Rayâ€™s kindness on that day was not a one time thing. It was consistent and frequent.Â He treated it as an honor to have guests — from anywhere– and he cared for us like royalty. He taught us Mandarine, and we taught him more English. He sent his parents pictures of him with our group.Â Ray wasnâ€™t good at basketball, but loved to play. It was in this context that we met Silas. Silas and Ray were friends.Â Silas, like Ray, was not good at basketball, but loved the sport. When weâ€™d talk about the NBA, weâ€™d hear about Tracy Mcgrady and Dewayne Wade. Silas also treated us like royalty.
To continue my â€œsingle story,â€ our group of about 20 American students hadÂ planned a visit to a farmers home. When we pulled up in our mega-bus, the farmerâ€™s family was elated to see us. They welcomed us like it was Christmas morning; it seemed as though they had been storing all their excitement for months! Their home was tiny; it had one bedroom, a small kitchen, and a small general room. The bathroom was a hole outside of the home. We all crammed into their home, many complaining about the lack of space. I remember being embarrassed by some of the comments, but relieved when I remembered that they didnâ€™t speak English. However, Ray and SilasÂ understood very well what was being said, yet treated us with kindness.Â That is something Iâ€™ll never forget.
The farmer and his family brought out a feast fit for a king. We ate, and we ate, and we ate. They had spent days on end preparing food! The noodles were hand-made over a three day period.Â Dumplings, fish, chicken and vegetablesâ€”-all right before us!Â Their home had been immaculately cleaned top to bottom, in preparation for our visit. This selfLESS family was so proud to have a group of selfish Americans in their home! Iâ€™ll always remember how much they gave to us that day, not only in terms of food and drink, but of relationshipsâ€¦of themselves!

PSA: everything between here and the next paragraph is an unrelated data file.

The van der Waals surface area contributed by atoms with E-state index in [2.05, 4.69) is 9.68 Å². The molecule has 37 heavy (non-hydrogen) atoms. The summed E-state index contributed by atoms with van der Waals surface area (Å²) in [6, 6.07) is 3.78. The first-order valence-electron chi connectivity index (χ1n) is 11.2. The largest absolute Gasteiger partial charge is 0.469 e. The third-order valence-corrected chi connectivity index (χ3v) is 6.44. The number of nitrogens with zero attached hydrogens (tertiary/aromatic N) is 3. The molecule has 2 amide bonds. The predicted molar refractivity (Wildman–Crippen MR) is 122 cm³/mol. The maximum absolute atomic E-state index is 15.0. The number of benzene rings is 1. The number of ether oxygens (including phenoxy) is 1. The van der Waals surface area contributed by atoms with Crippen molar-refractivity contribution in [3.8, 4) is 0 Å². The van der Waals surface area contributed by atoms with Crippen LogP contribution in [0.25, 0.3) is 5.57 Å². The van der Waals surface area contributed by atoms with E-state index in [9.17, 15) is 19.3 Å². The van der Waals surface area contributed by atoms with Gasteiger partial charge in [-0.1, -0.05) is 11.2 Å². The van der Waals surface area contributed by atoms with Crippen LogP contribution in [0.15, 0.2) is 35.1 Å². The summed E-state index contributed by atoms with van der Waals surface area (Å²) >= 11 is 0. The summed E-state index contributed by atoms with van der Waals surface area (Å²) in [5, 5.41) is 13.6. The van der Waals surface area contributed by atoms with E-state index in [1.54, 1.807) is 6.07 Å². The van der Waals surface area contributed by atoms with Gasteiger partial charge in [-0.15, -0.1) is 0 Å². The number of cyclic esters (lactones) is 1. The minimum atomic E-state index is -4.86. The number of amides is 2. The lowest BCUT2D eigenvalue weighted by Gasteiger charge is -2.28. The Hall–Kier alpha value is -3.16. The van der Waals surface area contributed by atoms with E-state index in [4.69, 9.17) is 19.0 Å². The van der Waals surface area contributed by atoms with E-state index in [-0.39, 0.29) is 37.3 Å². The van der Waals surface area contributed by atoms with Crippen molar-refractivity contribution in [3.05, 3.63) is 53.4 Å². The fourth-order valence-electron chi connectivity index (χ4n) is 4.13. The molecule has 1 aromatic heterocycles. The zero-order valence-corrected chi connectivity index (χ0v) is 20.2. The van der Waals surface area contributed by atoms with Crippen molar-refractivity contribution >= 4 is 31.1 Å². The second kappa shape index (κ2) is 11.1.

As our group realized what was before us in this amazing, giving family, my single story began to change. We took a picture outside their home as we were leaving, with the expectation weâ€™d begin loading the bus. Through translation, the farmer asked for a little bit of time as he went into his home. When he returned a few minutes later, he brought with him moonshineâ€¦. to celebrate. It was all he had, but he wanted us to have it!Â We passed the moonshine around briefly, as some took a swig and others pretended to. We celebrated with the farmer and again; he was so proud! The smile on that manâ€™s face as he shared something of such significance to him, will never leave my mind. They literally gave us a part of themselves.
My single story changed over that five week chunk of time.Â The most dramatic shift occurred as a result of the experience with the farmer and his family, when the meal became a celebration.Â As our trip went on, I began to view the people I met differently than what is portrayed by the American media. I was touched by daily kindnesses from friends like Ray, and even strangers who were just interested in helping. I realized that the workers I met in the refrigerator factory werenâ€™t much different than those I met while interning at a stove factory in America.Â All of them, whether American or Chinese, were working to provide for their families.Â I continue to understand the frustration of American factories going oversees, as I want American jobs to stay in America. However, I also know, as a culture, we get so bitter at something we canâ€™t see. I didnâ€™t realize it, but that bitterness had developed inside of me before I went to China. I had friends and family who lost their jobs when factories got shut down and moved. I had heard so many negative things about China that I allowed myself to be upset with the Chinese people as a whole. My experiences abroad helped me realize that I cannot be angry with the 1.351 billion people that populate China.Â Bitterness and negativity do nothing to correct the problem.Â If we want the problem to be resolved, we need to stop fixating on what happened in the past, and begin creating solutions.
I donâ€™t expect our media to change their course and supply multiple perspectives. It is my belief that we will continue to get single stories that â€œshow a people as one thing, as only one thing, over and over again.â€ If we want to have a multi-story viewpoint, we will have to fight for it. Go live the experience. Talk to people you previously wouldnâ€™t have interacted with. Ask for help, and turn off the TV!
Most importantly, ask someone completely different than you to get you coffee. Discuss, learn, challenge. We have to learn together. You may be surprised; perhaps you will find a new friend. My experience in China changed how I integrate the Chinese story. It helped me realize that many of my stories are single stories. Take some time to watch the Ted Talk video, and discuss it with me. Letâ€™s work to eliminate single stories from both our lives and, and the lives of our children.